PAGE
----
House Approves Allowing Workers to Sue Over Vaccinations
On April 25, legislation that would allow workers to sue their employers over required vaccinations passed the House of Representatives on a vote of 84-58, winning just two more “yes” votes than required to advance to the Senate.
House Bill 1692 would create a legal cause of action for workers to sue their employers if they suffer a negative reaction to any vaccine there are required to take as a condition of employment. Although legislation targeting COVID-19 vaccine mandates have been popular among some members of the Missouri General Assembly this year, HB 1692 is unusual because it would allow lawsuits over vaccinations against any disease, including those that have been commonly required for decades.
Supreme Court Revives Challenge to Controversial Gun Law
On April 26, the Missouri Supreme Court revived a lawsuit challenging a controversial state law that purports to declare federal gun laws unenforceable in Missouri and punishes local police departments for assisting federal authorities in criminal investigations.
In its 6-1 ruling, the state’s high court said a Cole County circuit judge erred when he determined the plaintiffs’ legal claims weren’t ripe for consideration. The majority ordered the lower court judge to consider the merits of the plaintiffs’ arguments.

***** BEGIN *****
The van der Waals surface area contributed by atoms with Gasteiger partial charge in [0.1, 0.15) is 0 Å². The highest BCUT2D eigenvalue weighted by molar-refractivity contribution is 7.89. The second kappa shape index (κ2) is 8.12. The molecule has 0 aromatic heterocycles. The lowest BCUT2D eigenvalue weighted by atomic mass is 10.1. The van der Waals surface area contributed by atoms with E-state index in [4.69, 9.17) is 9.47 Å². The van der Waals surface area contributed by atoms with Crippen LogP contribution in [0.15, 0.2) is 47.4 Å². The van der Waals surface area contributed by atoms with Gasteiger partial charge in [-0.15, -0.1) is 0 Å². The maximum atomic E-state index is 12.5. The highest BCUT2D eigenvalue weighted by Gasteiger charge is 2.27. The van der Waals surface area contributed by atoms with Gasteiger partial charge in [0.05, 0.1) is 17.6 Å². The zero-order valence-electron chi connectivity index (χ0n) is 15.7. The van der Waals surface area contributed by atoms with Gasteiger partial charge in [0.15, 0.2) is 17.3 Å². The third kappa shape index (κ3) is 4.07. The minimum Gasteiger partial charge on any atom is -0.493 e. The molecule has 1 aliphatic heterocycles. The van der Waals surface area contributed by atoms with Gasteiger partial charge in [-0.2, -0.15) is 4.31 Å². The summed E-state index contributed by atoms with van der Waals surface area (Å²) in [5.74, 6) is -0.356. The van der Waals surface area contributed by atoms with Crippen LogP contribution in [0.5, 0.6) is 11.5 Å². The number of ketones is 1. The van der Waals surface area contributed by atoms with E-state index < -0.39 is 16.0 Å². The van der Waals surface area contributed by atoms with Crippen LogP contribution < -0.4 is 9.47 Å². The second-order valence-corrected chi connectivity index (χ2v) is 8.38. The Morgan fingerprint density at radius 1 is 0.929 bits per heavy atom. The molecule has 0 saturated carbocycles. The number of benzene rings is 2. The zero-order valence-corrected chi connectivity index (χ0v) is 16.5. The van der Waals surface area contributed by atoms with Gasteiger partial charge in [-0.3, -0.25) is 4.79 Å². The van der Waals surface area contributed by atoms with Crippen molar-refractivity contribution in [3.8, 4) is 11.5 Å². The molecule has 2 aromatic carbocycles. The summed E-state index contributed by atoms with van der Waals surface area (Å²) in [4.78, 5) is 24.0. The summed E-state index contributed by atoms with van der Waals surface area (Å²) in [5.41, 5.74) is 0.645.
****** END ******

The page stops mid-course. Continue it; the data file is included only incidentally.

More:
At issue is House Bill 85, often referred to as the “Second Amendment Preservation Act,” which the General Assembly passed in 2021. In addition to purporting to nullify federal gun laws, HB 85 allows those who have had their Second Amendment rights violated to sue Missouri police departments for a minimum $50,000 per occurrence, plus attorney fees, for assisting federal authorities. The bill also subjects any local government agency to similar fines merely for hiring a former federal agent who previously enforced gun laws, regardless of whether that person is hired in a law enforcement capacity.
The City of St. Louis, St. Louis County and Jackson County jointly sued to stop enforcement of the law, claiming it violates the U.S. Constitution’s Supremacy Clause, which prohibits individual states from invalidating federal laws. In an uncommon move, the U.S. Department of Justice later joined the case in support of the plaintiffs, arguing HB 85 has chilled cooperation between state and federal law enforcement officials in criminal investigations.